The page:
For millions of people every year, sore throats serve as the major warning signal that they are about to be hit with the flu, common cold or bacterial infection like strep throat. On a far less ominous note, allergies, dry air and pollutants can also cause them.
While there are lots of over-the-counter medications that can treat aching throats, there are also countless home and natural remedies to sooth the soreness for those that prefer more organic healthcare or just can’t make it to the pharmacy. Since it can often be difficult to separate the scientific fact from fiction, we’ve compiled a guide to the everyday, affordable materials that have been shown to relieve the pain and wipe out early infections.
Also known as “sweet root,” this perennial herb, commonly grown in southern Europe and Asia, has been used in medicine for thousands of years. Licorice is known to soothe and coat sore throats, and helps eliminate phlegm and mucous in the nose, throat and lungs. A 2009 study found that gargling with a licorice and water mixture gave patients with postoperative tracheal tubes less-severe sore throats than those that gargled with just water.
But licorice is not without its side effects. Dr. Benjamin Asher, a New York City-based ear, nose and throat specialist who is also an expert in integrative health, warns its active ingredient glycyrrhizin can increase blood pressure if ingested in high quantities. Luckily, there is a version of the herb without the harmful component, known as deglycyrrhizinated licorice (DGL), available in many forms, from chewable tablets to powder.
Chicken soup is a staple food when it comes to being sick, but it turns out it is good for more than its comforting taste. Research suggests the chicken and vegetable combo helps reduce upper respiratory cold symptoms, including soothing sore throats.
In 2000, researchers at the Nebraska Medical Center found that ingesting chicken soup inhibits the movement of neutrophils, the white blood cells that defend against infection, thereby reducing inflammation. While the researchers couldn’t pinpoint the exact ingredient that stalled the neutrophils, they found that store-bought soups varied widely in their effectiveness, meaning a wholesome, homemade soup might be the best way to go.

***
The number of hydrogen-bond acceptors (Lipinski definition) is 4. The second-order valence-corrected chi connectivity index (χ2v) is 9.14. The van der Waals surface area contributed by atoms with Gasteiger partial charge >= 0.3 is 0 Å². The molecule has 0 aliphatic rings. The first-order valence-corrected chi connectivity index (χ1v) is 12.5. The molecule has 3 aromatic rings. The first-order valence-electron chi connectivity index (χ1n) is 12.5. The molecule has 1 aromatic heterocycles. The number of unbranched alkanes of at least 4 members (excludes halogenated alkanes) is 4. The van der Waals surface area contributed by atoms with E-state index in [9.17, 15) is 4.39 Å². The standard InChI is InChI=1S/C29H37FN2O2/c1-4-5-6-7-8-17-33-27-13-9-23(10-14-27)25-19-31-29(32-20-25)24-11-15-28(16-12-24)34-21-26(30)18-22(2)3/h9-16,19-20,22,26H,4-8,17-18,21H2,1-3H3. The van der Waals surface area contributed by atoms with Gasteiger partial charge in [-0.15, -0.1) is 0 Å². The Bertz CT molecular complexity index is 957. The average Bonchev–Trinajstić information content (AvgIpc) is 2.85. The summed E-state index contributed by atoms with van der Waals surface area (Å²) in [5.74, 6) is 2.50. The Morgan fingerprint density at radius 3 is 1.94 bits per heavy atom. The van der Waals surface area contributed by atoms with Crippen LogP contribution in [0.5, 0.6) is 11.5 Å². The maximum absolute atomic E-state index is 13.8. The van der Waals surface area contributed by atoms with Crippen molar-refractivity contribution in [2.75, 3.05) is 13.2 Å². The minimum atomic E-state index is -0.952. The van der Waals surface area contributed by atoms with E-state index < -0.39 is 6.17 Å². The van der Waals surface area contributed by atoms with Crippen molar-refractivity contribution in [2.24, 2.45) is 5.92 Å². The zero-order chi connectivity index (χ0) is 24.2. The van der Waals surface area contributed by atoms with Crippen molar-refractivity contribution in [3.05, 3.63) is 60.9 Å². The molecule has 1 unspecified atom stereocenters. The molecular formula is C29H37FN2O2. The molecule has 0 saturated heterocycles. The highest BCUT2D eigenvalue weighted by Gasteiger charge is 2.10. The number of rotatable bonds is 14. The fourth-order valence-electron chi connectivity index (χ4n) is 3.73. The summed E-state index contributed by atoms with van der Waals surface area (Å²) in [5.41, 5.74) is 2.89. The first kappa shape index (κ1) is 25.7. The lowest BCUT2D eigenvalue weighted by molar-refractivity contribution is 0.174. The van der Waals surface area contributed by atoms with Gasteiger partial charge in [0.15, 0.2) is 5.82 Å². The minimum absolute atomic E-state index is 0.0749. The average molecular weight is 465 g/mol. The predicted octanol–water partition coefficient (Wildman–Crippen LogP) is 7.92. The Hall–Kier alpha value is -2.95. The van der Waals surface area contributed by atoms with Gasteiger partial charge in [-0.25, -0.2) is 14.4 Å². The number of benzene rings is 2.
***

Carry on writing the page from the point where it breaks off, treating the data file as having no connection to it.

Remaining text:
Apple Cider Vinegar
This brown liquid is thought to have antibacterial properties that can help fight the infection causing sore throats. The acidity of the vinegar decreases the pH of tissue, which helps prevent bacteria from growing on its surface. Raw apple cider vinegar also has the prebiotic inulin, which may increase your number of white blood cells and T cells and boosts your immune system.
However, despite being used to fight infections since around 400 BC, its effectiveness for directly treating or soothing sore throats has yet to be scientifically proven.
Mixing warm water, honey and lemon is a time-honored tradition to treat aching throats in many households. A 2007 study from Penn State University found that honey was as effective as dextromethorphan, the active ingredient in over-the-counter cold medicines, at relieving cough symptoms, and was rated more favorably for symptom relief during sleep.
Honey has also been shown to have antibacterial properties. However, it is important to note that honey should not be given to any child younger than age one due to the risk of infant botulism, a rare but dangerous type of food poisoning.
Some of the most popular alternative choices to the treatments discussed above:
Slippery elm – The bark of this North American tree is often used to treat gastrointestinal disorders, skin ulcers, coughs, and sore throats. More specifically, the tree’s mucilage—a sticky, gelatinous substance that contains protein and polysaccharides—has a demulcent effect, meaning it coats tissue and reduces pain and inflammation. Slippery elm is most often taken in the form of lozenges.
Pelargonium sidoides – While the mechanism is unknown, this African geranium species is antibacterial and has been shown in clinical trials to reduce cold symptoms ranging from nasal congestion and headaches to fever and sore throats. The plant is a major component in many cold medicines, including Umcka ColdCare.
Garlic – This bulbous plant is antimicrobial, says Dr. Asher, and therefore potentially useful in treating early-stage sore throats. Unfortunately, scientific studies haven’t linked directly linked the two and you risk having horrible breath.
While these treatments can be useful in relieving pain, they can’t cure more serious infections like strep. Dr. Asher suggests making an appointment with your physician if you see white patches on the back of your throat, are so sore you can’t eat or drink anything, or have a fever of 102 degrees Fahrenheit or higher for longer than two days [less time for children].
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